Columbia student to direct Keepsake Commercial

By Assistant Campus Editor

Mason Adams, a sophomore cinema art + science major, is $500 richer after being named the winner of the first annual Keepsake Film Festival on Oct. 29, an event designed to promote photo-sharing app Keepsake to students. In addition to the cash prize, Adams will direct the next Keepsake commercial.

Adams was the director of photography for “CIGGS,” the winning film. He said the idea began as a joke but came together during the editing process.

“We kind of just played off the idea of a film noir with the main character as a cigarette and it being from his point of view,” Adams said. “We shot a lot of things that were black and white and resembled life and death and then we experimented in the editing room.”

Although Adams did not attend the event, he said he was surprised when Bryce Thompson, director of “CIGGS,” texted him a picture of the check with Adams’ name on it.

“I didn’t really expect anything from it,” Adams said. “Whenever we submit films to film festivals, you never really expect anything from it. I never really get my hopes up on anything just to not get my hopes down later.”

Nick Talwar, founder and CEO of Keepsake, said the app is meant to build a movement for awareness around the issue of private digital property and allow a way for creatives to express themselves.

“I was looking for a place to begin the next big technology movement, and Chicago just fit the bill,” Talwar said. “Our brand and our mission is really expanding the creativity of people, and there isn’t a better place in Chicago than Columbia.”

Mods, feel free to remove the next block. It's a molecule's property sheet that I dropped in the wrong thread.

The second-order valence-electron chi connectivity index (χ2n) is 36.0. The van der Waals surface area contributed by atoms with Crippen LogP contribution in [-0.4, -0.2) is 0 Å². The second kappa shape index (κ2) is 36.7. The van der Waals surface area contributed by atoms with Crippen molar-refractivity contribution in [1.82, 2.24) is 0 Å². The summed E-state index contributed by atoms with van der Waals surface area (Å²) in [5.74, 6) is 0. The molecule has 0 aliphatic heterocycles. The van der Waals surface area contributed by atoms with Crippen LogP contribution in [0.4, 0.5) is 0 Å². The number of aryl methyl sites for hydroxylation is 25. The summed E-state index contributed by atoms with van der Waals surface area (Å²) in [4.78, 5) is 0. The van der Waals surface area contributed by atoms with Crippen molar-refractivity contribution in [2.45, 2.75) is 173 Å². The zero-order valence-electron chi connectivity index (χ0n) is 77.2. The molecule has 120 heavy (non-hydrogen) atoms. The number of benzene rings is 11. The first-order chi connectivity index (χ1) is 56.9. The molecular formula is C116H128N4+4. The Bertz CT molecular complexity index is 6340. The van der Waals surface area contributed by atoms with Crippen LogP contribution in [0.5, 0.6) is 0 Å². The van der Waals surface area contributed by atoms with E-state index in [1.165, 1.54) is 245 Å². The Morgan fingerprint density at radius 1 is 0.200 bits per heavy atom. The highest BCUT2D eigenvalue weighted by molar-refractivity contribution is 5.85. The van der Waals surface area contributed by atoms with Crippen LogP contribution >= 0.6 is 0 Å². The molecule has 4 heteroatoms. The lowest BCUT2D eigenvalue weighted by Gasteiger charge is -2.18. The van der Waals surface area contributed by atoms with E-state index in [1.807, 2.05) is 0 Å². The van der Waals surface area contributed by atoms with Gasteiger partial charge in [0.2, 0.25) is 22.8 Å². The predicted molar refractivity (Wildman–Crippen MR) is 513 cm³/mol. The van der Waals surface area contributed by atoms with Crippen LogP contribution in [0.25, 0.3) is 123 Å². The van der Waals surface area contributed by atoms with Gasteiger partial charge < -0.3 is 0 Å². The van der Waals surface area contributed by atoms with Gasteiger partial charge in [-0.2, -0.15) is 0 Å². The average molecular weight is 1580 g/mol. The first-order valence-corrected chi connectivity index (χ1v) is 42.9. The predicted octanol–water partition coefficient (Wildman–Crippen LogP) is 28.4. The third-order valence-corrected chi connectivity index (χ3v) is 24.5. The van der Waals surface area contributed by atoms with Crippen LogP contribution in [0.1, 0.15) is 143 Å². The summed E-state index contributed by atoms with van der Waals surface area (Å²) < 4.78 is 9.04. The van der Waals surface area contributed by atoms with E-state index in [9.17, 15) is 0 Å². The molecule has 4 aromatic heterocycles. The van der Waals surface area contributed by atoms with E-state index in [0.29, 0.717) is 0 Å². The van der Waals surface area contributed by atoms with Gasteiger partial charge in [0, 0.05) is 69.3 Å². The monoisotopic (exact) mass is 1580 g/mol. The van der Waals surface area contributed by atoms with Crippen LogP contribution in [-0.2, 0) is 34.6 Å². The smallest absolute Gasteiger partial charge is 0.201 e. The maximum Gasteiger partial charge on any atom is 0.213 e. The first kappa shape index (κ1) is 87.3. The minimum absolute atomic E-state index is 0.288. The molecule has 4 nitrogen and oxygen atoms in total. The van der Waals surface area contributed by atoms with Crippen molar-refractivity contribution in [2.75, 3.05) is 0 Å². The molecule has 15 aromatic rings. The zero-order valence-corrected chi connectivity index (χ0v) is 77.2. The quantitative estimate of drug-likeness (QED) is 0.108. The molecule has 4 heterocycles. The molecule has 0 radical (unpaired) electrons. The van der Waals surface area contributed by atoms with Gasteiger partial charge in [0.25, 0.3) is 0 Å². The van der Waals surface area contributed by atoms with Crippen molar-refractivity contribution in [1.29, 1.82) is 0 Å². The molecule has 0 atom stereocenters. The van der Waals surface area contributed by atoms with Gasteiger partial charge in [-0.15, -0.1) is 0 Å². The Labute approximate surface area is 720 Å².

Talwar said his company chose to host a festival because he thinks film is a powerful and appropriate  medium to showcase what Keepsake is trying to express.

Hadley Hendon, a sophomore  double majoring in Cinema Art + Science and acting, is the college lead at Keepsake. She said a festival was the first thing she thought of when the company wanted to give back to the Chicago community and provide an opportunity for local artists to showcase their work.

Maggie O’Keefe, marketing director of Keepsake, said she went to events to meet people and network when she attended Columbia, something the company hopes to foster for current students by hosting the film festival on campus.

“Columbia has so many resources,” O’Keefe said. “[The Keepsake team] wants to use Columbia in a creative way and gain the attention of students [while] being able to capture creative aspects of students by exhibiting their own films and getting their peers to come see their work.”

Jose Bolaños, a senior cinema art + science major, said Keepsake was the first festival he had ever submitted his work to and that it was great to be included in the top five films. His film “What If I Told You” had previously only been shown in class. He said he was very excited to show the film and participate in the festival.

“[I’m looking forward to] the fact that people are watching it, and I get to share the story with others [as well as] collaborate and network with other people for this event,” Bolaños said. “Maybe we have a writer or producer here who would love for me to direct their stuff because they love the style.”

Bolaños also said collaborating with other filmmakers during an event that extends beyond Columbia to share his film and get ideas from others outside of the college was a great experience.

“We don’t just share our stuff within the college—we share it with everyone else, and we’re not just stuck under one roof, which is Columbia,” Bolanos said.

Robert Carnilius, celebrity judge for the Keepsake festival and graduate student in the Cinema Art + Science Department, was invited to be part of the event after he showed his film, “Jaspa’ Jenkins,” at this year’s Chicago International Film Festival. He said he was excited to see what other filmmakers were creating because there are so many stories being told at Columbia.

“It’s my last year, and I’m going to be looking into getting involved outside of Columbia as well as keep my roots here,” Carnilius said. “It was really nice that they were having [the festival] here and having only Columbia students. It was a great chance to see what everybody else was doing and be connected.”